AMDs Ultrathin laptops have been a long time coming. I remember a promise of an Ultrathin at CES in Jan that didn’t materialise. I’ve heard big talk from AMD at their investor conference back in Feb. The Samsung and HP Ultrathins were launched around June but it’s mid August now and if you’re looking for an ultrathin based on AMD’s A6 at under 2KG, only the NP535U3C fits the bill. But how does it perform? It’s coming in at about €100 / $100 less than the equivalent Ultrabook so there’s room to maneuver for the AMD-based Ultrathin.
I’ve been looking at a set of reviews for the NP535 for information on where the corners have been cut but before we go into that, lets just highlight that thebuild quality, port selection, keyboard and screen are all good. We’ve been using an Intel version here for many months now and have been really happy. It’s a good start for the AMD version because it’s built in exactly the same shell. We assume that Samsung have included the same screen too.
It doesn’t take long to find out where the AMD version of the Series 5 differs from the Intel version. There’s no SSD-cache in the 5400RPM hard drive and no Expresscache software that we found to be a real boost on the Intel version. That’s going to affect boot-up, hibernate and application startup times and make a noticeable difference. Samsung have saved probably $20 on a small SSD component – we don’t don’t think that’s worth the trade off .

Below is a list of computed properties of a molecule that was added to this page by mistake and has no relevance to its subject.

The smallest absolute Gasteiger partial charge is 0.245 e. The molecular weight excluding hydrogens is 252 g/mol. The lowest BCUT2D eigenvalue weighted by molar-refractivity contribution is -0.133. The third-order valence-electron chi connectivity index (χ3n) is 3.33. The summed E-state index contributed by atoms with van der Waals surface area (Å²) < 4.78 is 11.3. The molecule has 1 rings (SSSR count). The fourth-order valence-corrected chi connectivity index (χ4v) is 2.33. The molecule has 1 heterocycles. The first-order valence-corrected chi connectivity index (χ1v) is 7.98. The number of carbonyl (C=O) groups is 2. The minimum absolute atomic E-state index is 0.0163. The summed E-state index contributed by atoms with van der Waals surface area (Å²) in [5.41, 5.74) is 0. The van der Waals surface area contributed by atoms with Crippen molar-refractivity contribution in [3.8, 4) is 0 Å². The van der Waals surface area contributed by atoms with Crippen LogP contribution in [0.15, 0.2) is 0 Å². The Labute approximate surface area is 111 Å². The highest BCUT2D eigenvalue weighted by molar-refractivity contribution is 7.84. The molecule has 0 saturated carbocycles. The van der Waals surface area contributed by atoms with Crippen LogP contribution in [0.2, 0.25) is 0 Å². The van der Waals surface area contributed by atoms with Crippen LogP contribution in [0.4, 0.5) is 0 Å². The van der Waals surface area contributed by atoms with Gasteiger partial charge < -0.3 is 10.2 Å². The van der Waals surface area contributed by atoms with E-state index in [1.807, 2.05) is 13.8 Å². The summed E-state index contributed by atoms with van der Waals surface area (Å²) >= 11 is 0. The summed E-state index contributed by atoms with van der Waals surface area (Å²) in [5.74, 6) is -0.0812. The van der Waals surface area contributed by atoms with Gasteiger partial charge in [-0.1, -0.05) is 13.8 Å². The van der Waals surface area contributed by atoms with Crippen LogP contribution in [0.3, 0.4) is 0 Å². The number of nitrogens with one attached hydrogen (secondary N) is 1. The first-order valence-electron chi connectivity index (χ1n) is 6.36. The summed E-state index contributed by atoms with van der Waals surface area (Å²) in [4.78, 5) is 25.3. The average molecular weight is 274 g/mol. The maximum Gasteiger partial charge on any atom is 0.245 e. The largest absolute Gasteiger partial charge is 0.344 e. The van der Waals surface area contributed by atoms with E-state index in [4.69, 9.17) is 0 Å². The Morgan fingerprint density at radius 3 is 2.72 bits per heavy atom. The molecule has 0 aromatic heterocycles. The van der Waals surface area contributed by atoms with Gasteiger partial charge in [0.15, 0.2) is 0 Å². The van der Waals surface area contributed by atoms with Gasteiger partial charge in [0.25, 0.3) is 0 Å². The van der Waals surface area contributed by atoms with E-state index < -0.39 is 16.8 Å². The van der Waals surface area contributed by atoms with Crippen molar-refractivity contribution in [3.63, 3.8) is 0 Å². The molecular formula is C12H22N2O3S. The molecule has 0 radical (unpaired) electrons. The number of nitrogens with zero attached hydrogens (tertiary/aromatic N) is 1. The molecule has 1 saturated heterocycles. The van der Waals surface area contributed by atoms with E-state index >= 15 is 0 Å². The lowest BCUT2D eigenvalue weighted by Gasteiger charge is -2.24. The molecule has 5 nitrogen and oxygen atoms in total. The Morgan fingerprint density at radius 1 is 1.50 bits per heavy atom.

We question the CPU performance claims of AMD back in Jan and it now looks like the CPU can’t out-perform either an Ivy Bridge or Sandy Bridge version. Cinebench scores are down at 0.87 which is about half what we got when we tested the Sandy Bridge version earlier this year. We’ve seen scores up to 2.4 with Turbo-enabled Ivy Bridge Ultrabooks. CPU performance is disappointing.
As for the GPU, we were expecting it to match or outperform Ivy Bridge. It does. “This frame rate was slightly higher than the average for the last three Ultrabooks we’ve tested.” says PCAdvisor.
As for heat and noise, a good indicator of efficiency, it looks like the AMD version of the Series 5 is warmer than the Intel version. It’s not highlighted in the reviews but there are customer comments about it on Amazon.
Outstanding question marks exist over the video encoding capability. My information points to the AMD CUDA engines being much slower at video encoding than the Intel Quick Sync Video engine, widely regarded as being extremely fast at the job. Obviously Wi-Di is not possible.
The ultrathin, AMD version of the Series 5 looks to be underperforming in a few areas but at 100 €/£/$ less than the Intel version it could come into budgets that don’t stretch to Ultrabooks. The Samsung Series 5 is a well-built laptop with a good keyboard and for the youth market, the balance of CPU/GPU might be OK. CPU enough for office and school work, GPU enough for gaming in the evening. Our big concern is over heat, which shortens lifetime/increases noise, and the lack of SSD cache and Expresscache software which will significantly slow the responsiveness of the system down.
If you’re not into gaming, take a look at Sandy Bridge versions of the Samsung Series 5 which, at least in some countries, are costing only 10% more than the AMD version. You’ll get better CPU performance and all-important SSD.
For hackers: Don’t forget that the Samsung Series 5 laptops have an access port at the back that makes it easy to upgrade RAM and change the 7mm-high 2.5″ HDD.